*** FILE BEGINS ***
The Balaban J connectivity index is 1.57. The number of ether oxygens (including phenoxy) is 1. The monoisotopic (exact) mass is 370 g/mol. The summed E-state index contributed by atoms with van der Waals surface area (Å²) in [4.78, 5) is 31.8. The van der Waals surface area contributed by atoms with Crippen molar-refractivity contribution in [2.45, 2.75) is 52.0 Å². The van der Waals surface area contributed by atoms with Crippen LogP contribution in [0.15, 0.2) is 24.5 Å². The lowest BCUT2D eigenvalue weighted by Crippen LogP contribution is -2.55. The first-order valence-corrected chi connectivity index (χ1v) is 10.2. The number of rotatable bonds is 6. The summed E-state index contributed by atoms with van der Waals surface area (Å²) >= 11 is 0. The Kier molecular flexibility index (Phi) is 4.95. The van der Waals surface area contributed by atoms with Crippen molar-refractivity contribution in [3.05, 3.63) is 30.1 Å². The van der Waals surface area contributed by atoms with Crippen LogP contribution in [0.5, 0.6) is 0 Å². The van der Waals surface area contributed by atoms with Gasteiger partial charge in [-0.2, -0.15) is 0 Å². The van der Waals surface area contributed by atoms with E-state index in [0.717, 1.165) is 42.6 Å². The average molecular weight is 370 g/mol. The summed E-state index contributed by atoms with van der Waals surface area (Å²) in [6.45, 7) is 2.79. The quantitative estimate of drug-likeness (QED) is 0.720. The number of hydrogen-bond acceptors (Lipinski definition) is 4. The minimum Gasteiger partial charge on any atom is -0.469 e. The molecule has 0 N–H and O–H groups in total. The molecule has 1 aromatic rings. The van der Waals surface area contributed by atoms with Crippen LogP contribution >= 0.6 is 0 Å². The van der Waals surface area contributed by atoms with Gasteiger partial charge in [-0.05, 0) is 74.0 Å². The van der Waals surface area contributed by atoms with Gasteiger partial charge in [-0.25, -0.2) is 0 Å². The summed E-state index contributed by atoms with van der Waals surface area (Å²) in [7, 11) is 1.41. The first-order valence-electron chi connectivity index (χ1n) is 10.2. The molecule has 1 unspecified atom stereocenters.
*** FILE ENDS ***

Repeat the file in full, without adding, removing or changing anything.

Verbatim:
The Balaban J connectivity index is 1.57. The number of ether oxygens (including phenoxy) is 1. The monoisotopic (exact) mass is 370 g/mol. The summed E-state index contributed by atoms with van der Waals surface area (Å²) in [4.78, 5) is 31.8. The van der Waals surface area contributed by atoms with Crippen molar-refractivity contribution in [2.45, 2.75) is 52.0 Å². The van der Waals surface area contributed by atoms with Crippen LogP contribution in [0.15, 0.2) is 24.5 Å². The lowest BCUT2D eigenvalue weighted by Crippen LogP contribution is -2.55. The first-order valence-corrected chi connectivity index (χ1v) is 10.2. The number of rotatable bonds is 6. The summed E-state index contributed by atoms with van der Waals surface area (Å²) >= 11 is 0. The Kier molecular flexibility index (Phi) is 4.95. The van der Waals surface area contributed by atoms with Crippen molar-refractivity contribution in [3.05, 3.63) is 30.1 Å². The van der Waals surface area contributed by atoms with Crippen LogP contribution in [0.5, 0.6) is 0 Å². The van der Waals surface area contributed by atoms with Gasteiger partial charge in [-0.2, -0.15) is 0 Å². The van der Waals surface area contributed by atoms with E-state index in [0.717, 1.165) is 42.6 Å². The average molecular weight is 370 g/mol. The summed E-state index contributed by atoms with van der Waals surface area (Å²) in [6.45, 7) is 2.79. The quantitative estimate of drug-likeness (QED) is 0.720. The number of hydrogen-bond acceptors (Lipinski definition) is 4. The minimum Gasteiger partial charge on any atom is -0.469 e. The molecule has 0 N–H and O–H groups in total. The molecule has 1 aromatic rings. The van der Waals surface area contributed by atoms with Crippen LogP contribution >= 0.6 is 0 Å². The van der Waals surface area contributed by atoms with Gasteiger partial charge in [-0.05, 0) is 74.0 Å². The van der Waals surface area contributed by atoms with Gasteiger partial charge in [-0.25, -0.2) is 0 Å². The summed E-state index contributed by atoms with van der Waals surface area (Å²) in [7, 11) is 1.41. The first-order valence-electron chi connectivity index (χ1n) is 10.2. The molecule has 1 unspecified atom stereocenters.